EU faces deepening energy crunch over Russian gas
MOSCOW (Reuters) - Europe faced a deepening energy crunch and more sub-zero temperatures on Wednesday, with Moscow and Kiev showing little sign of a swift resolution of a pricing dispute that has slashed Russian gas supplies to the West.
Russia accused its former Soviet neighbor of stealing about 15 percent the gas it ships across Ukraine to European states.
"Ukraine has stolen gas not from Russia, but from consumers who have bought the product and paid for it," Prime Minister Vladimir Putin said in televised remarks late on Tuesday.
Ukraine's pro-West President Viktor Yushchenko blamed Moscow for the supply disruptions, saying Moscow would continue to close the gas taps to Europe or stop them altogether.
Europe's heavy dependence on Russian energy -- and its vulnerability to supply disruption -- was highlighted when Moscow reduced volumes to Ukraine on New Year's Day after failing to reach agreement with Kiev over debts and gas prices.
So far Eastern and central Europe have borne the brunt of the row, Bulgaria talking of "a crisis situation" and cutting or suspending supplies to industrial users. Two fertilizer companies had to halt production.
France and Italy also reported a steep drop in supplies but the euro zone's major economies have so far escaped any economic repercussions.
Nevertheless, German energy provider E.ON Ruhrgas said drastic cuts and a prolonged cold spell could cause shortages. High energy users like aluminum, glass and metals makers could be hurt by a lengthy crisis.
The escalating price dispute and cold snap drove the British gas market, Europe's biggest and most liquid, to its highest level since October. By late trade, day-ahead baseload gas was 12.76 percent higher.
The European Union gets a quarter of its gas from Russia, 80 percent of it via Ukraine, and officials from the bloc's current president, the Czech Republic, met both sides on Tuesday to urge an early resumption of talks.
"The Russian side ... is ready for this step. We are too and I expect the Ukrainian side, after the talks in Kiev, is also ready," said Czech Industry Minister Martin Riman.
He spoke after talks in Berlin with Alexander Medvedev, the deputy CEO of Russian gas export monopoly Gazprom. Earlier in the day he met Ukrainian officials in Kiev.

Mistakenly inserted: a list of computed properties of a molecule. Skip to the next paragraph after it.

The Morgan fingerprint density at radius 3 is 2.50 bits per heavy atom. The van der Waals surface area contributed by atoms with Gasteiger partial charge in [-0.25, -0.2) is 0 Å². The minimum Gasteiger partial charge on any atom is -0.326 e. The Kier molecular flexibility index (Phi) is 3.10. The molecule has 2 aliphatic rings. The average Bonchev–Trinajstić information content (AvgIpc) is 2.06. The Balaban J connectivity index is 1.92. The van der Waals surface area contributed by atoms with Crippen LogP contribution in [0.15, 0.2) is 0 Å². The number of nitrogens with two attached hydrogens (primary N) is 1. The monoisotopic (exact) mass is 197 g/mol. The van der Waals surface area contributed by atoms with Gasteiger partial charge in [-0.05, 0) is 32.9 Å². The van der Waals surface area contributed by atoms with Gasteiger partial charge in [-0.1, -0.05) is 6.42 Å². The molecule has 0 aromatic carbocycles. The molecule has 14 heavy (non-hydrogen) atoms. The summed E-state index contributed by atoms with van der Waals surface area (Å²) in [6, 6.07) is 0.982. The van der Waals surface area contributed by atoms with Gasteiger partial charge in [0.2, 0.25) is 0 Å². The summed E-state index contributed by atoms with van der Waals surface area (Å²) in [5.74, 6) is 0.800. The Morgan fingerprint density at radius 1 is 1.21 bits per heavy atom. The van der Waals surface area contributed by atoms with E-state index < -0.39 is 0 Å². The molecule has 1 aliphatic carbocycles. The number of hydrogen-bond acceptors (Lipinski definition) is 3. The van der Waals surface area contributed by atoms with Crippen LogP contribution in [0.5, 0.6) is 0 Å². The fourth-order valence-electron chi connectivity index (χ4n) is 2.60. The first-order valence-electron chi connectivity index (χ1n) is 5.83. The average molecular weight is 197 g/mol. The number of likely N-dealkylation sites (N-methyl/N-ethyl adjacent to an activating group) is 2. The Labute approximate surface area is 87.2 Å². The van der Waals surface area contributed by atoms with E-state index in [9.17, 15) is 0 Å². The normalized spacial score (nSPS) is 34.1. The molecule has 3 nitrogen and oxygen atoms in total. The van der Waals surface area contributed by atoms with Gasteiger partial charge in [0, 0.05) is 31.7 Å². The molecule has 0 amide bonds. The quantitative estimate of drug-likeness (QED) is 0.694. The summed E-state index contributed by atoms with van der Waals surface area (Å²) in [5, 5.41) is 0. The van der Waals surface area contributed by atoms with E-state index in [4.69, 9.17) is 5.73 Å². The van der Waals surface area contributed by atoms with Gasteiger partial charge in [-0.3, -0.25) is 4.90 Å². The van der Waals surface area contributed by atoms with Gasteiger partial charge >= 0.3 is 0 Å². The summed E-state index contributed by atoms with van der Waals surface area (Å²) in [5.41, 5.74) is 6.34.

The head of Ukraine's state energy firm said he would fly to Moscow on Thursday for talks and Prague said it was considering the "extreme option" of a three-way EU-Russia-Ukraine summit.
EU members Austria and Romania said deliveries were down 90 percent and 75 percent respectively, while Hungary, Bulgaria, Turkey, Macedonia, Greece and Croatia all said Russian gas flows via Ukraine had halted.
Neighboring Slovakia will declare a state of emergency, Czech news agency CTK reported. Poland cut gas supplies to industrial clients, while Serbia and Bosnia said Russian supplies had completely stopped.
Energy analysts say it would take weeks or months of serious supply problems for customers in Western Europe to feel the impact of the row. Most bigger EU countries have large amounts of gas stockpiled after several mild winters and have access to supplies from sources such as Norway and Algeria.
The gas row is another irritant to Moscow's fraught ties with the West, already badly damaged by Russia's war with Georgia last year.
Russia and Ukraine have clashed repeatedly on a range of other issues, particularly the ambition of Ukraine's pro-Western leaders to join NATO.
U.S. State Department spokesman Sean McCormack said the gas cut offs were unacceptable and welcomed the prospect of renewed talks between the two sides on Thursday.
"This episode underscores the critical need to diversify sources of natural gas, as well as other energy supplies," he told reporters.
Worries about European gas supplies, coupled with Israel's military operation in Gaza, have pushed oil prices up to a three-week high close to $50 a barrel. Russia, whose main export is oil, stands to benefit from a recovery in prices.
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